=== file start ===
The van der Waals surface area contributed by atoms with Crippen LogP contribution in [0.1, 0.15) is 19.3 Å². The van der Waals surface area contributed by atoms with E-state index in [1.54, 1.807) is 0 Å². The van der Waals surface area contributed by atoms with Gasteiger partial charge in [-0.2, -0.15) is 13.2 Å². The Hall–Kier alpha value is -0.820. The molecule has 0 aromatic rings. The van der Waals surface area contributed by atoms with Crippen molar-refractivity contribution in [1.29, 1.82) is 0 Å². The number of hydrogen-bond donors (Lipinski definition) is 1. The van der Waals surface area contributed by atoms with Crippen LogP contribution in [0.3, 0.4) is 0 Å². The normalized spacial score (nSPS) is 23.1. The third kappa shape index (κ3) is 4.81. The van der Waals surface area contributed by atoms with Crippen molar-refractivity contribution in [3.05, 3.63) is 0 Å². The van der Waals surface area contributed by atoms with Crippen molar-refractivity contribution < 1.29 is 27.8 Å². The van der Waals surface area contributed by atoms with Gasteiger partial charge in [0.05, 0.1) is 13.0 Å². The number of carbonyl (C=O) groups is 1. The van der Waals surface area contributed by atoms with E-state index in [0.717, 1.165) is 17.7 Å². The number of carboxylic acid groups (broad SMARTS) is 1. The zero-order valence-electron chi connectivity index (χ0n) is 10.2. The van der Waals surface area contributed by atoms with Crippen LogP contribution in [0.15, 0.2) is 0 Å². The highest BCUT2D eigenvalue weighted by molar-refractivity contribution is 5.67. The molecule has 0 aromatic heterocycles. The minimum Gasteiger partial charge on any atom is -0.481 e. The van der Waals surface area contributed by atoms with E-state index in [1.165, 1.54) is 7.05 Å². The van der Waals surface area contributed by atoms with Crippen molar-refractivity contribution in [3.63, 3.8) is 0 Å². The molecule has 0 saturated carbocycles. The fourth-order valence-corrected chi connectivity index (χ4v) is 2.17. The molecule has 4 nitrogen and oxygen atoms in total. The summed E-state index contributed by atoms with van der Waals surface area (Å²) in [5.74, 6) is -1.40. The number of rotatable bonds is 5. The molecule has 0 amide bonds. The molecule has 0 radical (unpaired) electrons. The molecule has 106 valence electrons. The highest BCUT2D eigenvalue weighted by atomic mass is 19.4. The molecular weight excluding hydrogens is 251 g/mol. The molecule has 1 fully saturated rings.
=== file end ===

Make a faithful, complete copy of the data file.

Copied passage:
The van der Waals surface area contributed by atoms with Crippen LogP contribution in [0.1, 0.15) is 19.3 Å². The van der Waals surface area contributed by atoms with E-state index in [1.54, 1.807) is 0 Å². The van der Waals surface area contributed by atoms with Gasteiger partial charge in [-0.2, -0.15) is 13.2 Å². The Hall–Kier alpha value is -0.820. The molecule has 0 aromatic rings. The van der Waals surface area contributed by atoms with Crippen molar-refractivity contribution in [1.29, 1.82) is 0 Å². The number of hydrogen-bond donors (Lipinski definition) is 1. The van der Waals surface area contributed by atoms with Crippen LogP contribution in [0.3, 0.4) is 0 Å². The normalized spacial score (nSPS) is 23.1. The third kappa shape index (κ3) is 4.81. The van der Waals surface area contributed by atoms with Crippen molar-refractivity contribution in [3.05, 3.63) is 0 Å². The van der Waals surface area contributed by atoms with Crippen molar-refractivity contribution < 1.29 is 27.8 Å². The van der Waals surface area contributed by atoms with Gasteiger partial charge in [0.05, 0.1) is 13.0 Å². The number of carbonyl (C=O) groups is 1. The van der Waals surface area contributed by atoms with E-state index in [0.717, 1.165) is 17.7 Å². The number of carboxylic acid groups (broad SMARTS) is 1. The zero-order valence-electron chi connectivity index (χ0n) is 10.2. The van der Waals surface area contributed by atoms with Crippen LogP contribution in [0.15, 0.2) is 0 Å². The highest BCUT2D eigenvalue weighted by molar-refractivity contribution is 5.67. The molecule has 0 aromatic heterocycles. The minimum Gasteiger partial charge on any atom is -0.481 e. The van der Waals surface area contributed by atoms with E-state index in [1.165, 1.54) is 7.05 Å². The van der Waals surface area contributed by atoms with Crippen molar-refractivity contribution in [3.63, 3.8) is 0 Å². The molecule has 0 saturated carbocycles. The fourth-order valence-corrected chi connectivity index (χ4v) is 2.17. The molecule has 4 nitrogen and oxygen atoms in total. The summed E-state index contributed by atoms with van der Waals surface area (Å²) in [5.74, 6) is -1.40. The number of rotatable bonds is 5. The molecule has 0 amide bonds. The molecule has 0 radical (unpaired) electrons. The molecule has 106 valence electrons. The highest BCUT2D eigenvalue weighted by atomic mass is 19.4. The molecular weight excluding hydrogens is 251 g/mol. The molecule has 1 fully saturated rings.